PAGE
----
Mario Balotelli loves having his name in the headlines. Most of the time, it’s not for the best of reasons. But recently, its mainly been linking him with a return to the Premier League, and a move to the Emirates. Arsene Wenger is reportedly ready to bolster his attacking options next season with the addition of the moody Italian, who hasn’t had the greatest of times back in Serie A. This time in the colours of AC Milan, rivals of his former team Inter, Balotelli has regularly suffered racial abuse both on the pitch, and during training when with the Italian national team.

Unsurprisingly, such disgusting behaviour is said to be having an effect on the 23-year-old, with a return to England now rumoured to be an option. But Arsenal aren’t the only club reportedly interested in the former Manchester City man. With the ongoing doubts over Luis Suarez’s future at Liverpool, the Merseysiders are also being chucked in the frame. The Express believe that Brendan Rodgers will move for Balotelli, should the club decide to cash in on the shamed Suarez.

But is a move to Anfield the best thing for Mario? With Suarez out of the limelight, the Italian forward would see himself as the club’s star player and main goalscoring threat, but that won’t be the case. Daniel Sturridge will fight Balotelli for that title, and you can’t imagine that ending prettily. Sturridge left Chelsea in search of being the number 1 striker somewhere, and whilst he hasn’t had that entirely with Suarez around, the Englishman did excel whilst the number 7 was banned for biting Branislav Ivanovic.

When Suarez did play, the two linked up brilliantly, finding each other with almost telepathic back heels, such as the goal against Cardiff. Of course, there were times when they went for goal themselves instead of opting to pass, but that’s expected from two in-form strikers. But I just can’t see Balotelli and Sturridge sharing the same connection. Nor can I see the Italian fitting into Rodgers’ style of football, unless he alters that slightly. If the Northern Irishman wants to replace Suarez like for like, then Balotelli isn’t the sort of forward that will look for nutmegs and to turn a defender inside and out. If Rodgers wants that to be done by Sterling, Sturridge and Coutinho, with his new forward waiting in the box for the easy finish, then maybe Balotelli is the right man for the job.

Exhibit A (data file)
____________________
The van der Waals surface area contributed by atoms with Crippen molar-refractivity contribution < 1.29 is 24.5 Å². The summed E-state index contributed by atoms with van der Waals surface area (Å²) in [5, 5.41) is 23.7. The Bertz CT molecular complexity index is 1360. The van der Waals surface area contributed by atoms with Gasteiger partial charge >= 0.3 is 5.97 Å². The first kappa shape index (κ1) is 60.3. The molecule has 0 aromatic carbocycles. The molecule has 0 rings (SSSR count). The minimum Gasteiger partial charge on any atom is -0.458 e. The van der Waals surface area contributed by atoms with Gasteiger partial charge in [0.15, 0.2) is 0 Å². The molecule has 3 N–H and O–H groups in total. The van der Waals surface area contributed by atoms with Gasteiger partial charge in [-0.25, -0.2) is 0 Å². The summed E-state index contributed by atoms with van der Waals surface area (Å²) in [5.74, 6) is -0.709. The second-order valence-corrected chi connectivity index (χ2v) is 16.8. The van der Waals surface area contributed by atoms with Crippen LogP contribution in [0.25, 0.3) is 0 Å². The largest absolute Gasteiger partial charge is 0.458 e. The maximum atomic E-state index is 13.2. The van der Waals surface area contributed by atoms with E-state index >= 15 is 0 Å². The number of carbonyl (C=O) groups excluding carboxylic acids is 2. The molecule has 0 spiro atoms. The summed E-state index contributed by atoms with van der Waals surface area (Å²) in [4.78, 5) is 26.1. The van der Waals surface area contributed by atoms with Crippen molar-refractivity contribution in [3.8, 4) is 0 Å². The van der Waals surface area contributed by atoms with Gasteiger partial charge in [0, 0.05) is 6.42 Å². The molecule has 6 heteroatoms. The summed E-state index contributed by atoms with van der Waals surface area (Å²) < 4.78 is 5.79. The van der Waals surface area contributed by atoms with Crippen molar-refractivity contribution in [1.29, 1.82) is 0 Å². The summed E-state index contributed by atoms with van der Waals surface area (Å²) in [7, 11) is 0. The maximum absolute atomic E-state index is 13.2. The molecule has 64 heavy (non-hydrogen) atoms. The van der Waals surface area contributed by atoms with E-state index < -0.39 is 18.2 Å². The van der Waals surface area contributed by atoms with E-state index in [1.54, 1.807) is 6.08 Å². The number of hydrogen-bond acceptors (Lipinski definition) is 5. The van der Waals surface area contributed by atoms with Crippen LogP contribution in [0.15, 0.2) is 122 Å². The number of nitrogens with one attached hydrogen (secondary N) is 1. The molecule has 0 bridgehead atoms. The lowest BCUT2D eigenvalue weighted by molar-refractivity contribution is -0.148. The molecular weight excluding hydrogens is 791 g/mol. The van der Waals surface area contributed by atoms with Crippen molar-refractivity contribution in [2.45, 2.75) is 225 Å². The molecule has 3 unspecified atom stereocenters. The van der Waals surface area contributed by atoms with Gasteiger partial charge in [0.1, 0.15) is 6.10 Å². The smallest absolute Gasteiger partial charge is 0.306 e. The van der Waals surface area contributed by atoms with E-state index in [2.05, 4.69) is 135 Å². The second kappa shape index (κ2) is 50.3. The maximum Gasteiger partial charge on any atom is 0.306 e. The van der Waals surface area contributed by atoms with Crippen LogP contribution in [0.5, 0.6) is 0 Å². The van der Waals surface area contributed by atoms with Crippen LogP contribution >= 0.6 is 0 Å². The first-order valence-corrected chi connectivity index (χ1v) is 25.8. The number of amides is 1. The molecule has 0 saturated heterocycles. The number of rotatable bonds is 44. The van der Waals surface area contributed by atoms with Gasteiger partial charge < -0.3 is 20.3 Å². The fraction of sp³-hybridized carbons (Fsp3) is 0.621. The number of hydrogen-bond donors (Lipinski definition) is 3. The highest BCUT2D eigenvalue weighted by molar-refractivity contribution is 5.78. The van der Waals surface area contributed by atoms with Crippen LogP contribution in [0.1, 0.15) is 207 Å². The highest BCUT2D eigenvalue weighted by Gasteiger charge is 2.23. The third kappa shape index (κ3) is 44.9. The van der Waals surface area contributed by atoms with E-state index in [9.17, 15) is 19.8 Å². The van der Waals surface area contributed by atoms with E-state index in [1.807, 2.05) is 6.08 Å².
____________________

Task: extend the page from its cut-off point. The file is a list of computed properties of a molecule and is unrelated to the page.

But at Arsenal, the Italian has a different type of striker to fight with. In a way, a very similar forward. Both Giroud and Balotelli can hold the ball up well and wait for midfield enforcements, as well as turning and unleashing a blistering shot. The Frenchman’s lack of consistency may work to Balotelli’s advantage, and see him become the new number 1 striker at the Emirates.

Of course with Balotelli comes baggage. An incredible confidence that most would call arrogance, and the ability to find himself in ridiculous scenarios. Bathroom fireworks, academy darts and a training ground car crash all come to mind when thinking of the Italian’s incidents during his Manchester City days. But both Wenger and Rodgers are good people managers, and work around making sure players are happy both on and off the pitch. Yes Balotelli would provide a challenge, but who’s to say either manager couldn’t get the best out of Mario? Before he moved to Anfield, Sturridge was often selfish and greedy, but in just 18 months under Brendan Rodgers, the Englishman has transformed into a striker working for the team, happy to assist as well as score.

A move to Arsenal might work out brilliantly. Balotelli needs to be loved, and the supporters need a striker to fall in love with. The crowd had Henry, they then had van Persie, now could be the time for Balotelli to be the crowd’s favourite. The only doubt is whether he would be able to handle Arsenal’s style. Would he play the passes Giroud did in THAT goal against Norwich? Could he handle times when the Gunners attempted to pass the ball into the net? Or would they even need to do that if he was on the pitch?

It’s difficult to say which team Balotelli would suit exactly, but that is Balotelli for you, unpredictable. We know he’s a great finisher, and a dangerous forward. But it’s about which manager can handle the baggage, put their arm around him the way Mancini never did, and get the most out of the Italian. I’d say Wenger will want him more, and the competition with Giroud he’ll bring will benefit the French striker. Considering the title-winning and Champions League experience Wenger has over Rodgers, he’ll be in a better position to find the best out of Balotelli.

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